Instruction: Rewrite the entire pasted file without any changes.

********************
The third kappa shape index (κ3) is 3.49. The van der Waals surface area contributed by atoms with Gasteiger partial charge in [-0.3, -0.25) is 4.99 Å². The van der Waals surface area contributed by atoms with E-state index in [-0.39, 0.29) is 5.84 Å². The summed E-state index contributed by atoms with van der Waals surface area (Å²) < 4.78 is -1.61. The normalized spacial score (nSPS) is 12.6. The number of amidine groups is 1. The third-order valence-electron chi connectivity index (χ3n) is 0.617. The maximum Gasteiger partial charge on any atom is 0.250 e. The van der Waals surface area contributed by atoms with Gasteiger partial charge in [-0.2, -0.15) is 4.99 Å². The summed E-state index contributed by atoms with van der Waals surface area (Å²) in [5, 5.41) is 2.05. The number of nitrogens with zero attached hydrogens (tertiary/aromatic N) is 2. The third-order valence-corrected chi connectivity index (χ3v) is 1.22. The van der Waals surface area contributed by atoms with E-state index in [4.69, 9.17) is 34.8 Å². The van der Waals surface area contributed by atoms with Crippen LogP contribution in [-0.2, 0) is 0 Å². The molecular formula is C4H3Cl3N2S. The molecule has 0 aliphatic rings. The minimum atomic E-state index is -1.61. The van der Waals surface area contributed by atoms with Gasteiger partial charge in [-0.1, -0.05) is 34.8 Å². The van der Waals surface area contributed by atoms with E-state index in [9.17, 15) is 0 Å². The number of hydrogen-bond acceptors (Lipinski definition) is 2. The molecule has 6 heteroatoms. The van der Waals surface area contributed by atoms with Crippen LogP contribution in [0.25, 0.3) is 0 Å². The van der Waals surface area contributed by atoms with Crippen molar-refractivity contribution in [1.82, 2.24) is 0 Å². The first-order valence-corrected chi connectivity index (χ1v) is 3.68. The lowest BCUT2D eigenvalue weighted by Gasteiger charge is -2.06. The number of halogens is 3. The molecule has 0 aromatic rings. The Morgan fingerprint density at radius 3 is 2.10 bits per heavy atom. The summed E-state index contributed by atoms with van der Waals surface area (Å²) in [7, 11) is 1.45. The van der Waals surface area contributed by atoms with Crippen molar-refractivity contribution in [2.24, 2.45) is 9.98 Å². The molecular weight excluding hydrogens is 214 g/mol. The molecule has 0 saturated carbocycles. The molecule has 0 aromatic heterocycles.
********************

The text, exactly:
The third kappa shape index (κ3) is 3.49. The van der Waals surface area contributed by atoms with Gasteiger partial charge in [-0.3, -0.25) is 4.99 Å². The van der Waals surface area contributed by atoms with E-state index in [-0.39, 0.29) is 5.84 Å². The summed E-state index contributed by atoms with van der Waals surface area (Å²) < 4.78 is -1.61. The normalized spacial score (nSPS) is 12.6. The number of amidine groups is 1. The third-order valence-electron chi connectivity index (χ3n) is 0.617. The maximum Gasteiger partial charge on any atom is 0.250 e. The van der Waals surface area contributed by atoms with Gasteiger partial charge in [-0.2, -0.15) is 4.99 Å². The summed E-state index contributed by atoms with van der Waals surface area (Å²) in [5, 5.41) is 2.05. The number of nitrogens with zero attached hydrogens (tertiary/aromatic N) is 2. The third-order valence-corrected chi connectivity index (χ3v) is 1.22. The van der Waals surface area contributed by atoms with E-state index in [4.69, 9.17) is 34.8 Å². The van der Waals surface area contributed by atoms with Crippen LogP contribution in [-0.2, 0) is 0 Å². The molecular formula is C4H3Cl3N2S. The molecule has 0 aliphatic rings. The minimum atomic E-state index is -1.61. The van der Waals surface area contributed by atoms with Gasteiger partial charge in [-0.1, -0.05) is 34.8 Å². The van der Waals surface area contributed by atoms with E-state index in [9.17, 15) is 0 Å². The number of hydrogen-bond acceptors (Lipinski definition) is 2. The molecule has 6 heteroatoms. The van der Waals surface area contributed by atoms with Crippen LogP contribution in [0.25, 0.3) is 0 Å². The van der Waals surface area contributed by atoms with Crippen molar-refractivity contribution in [1.82, 2.24) is 0 Å². The first-order valence-corrected chi connectivity index (χ1v) is 3.68. The lowest BCUT2D eigenvalue weighted by Gasteiger charge is -2.06. The number of halogens is 3. The molecule has 0 aromatic rings. The Morgan fingerprint density at radius 3 is 2.10 bits per heavy atom. The summed E-state index contributed by atoms with van der Waals surface area (Å²) in [7, 11) is 1.45. The van der Waals surface area contributed by atoms with Crippen molar-refractivity contribution in [2.24, 2.45) is 9.98 Å². The molecular weight excluding hydrogens is 214 g/mol. The molecule has 0 saturated carbocycles. The molecule has 0 aromatic heterocycles.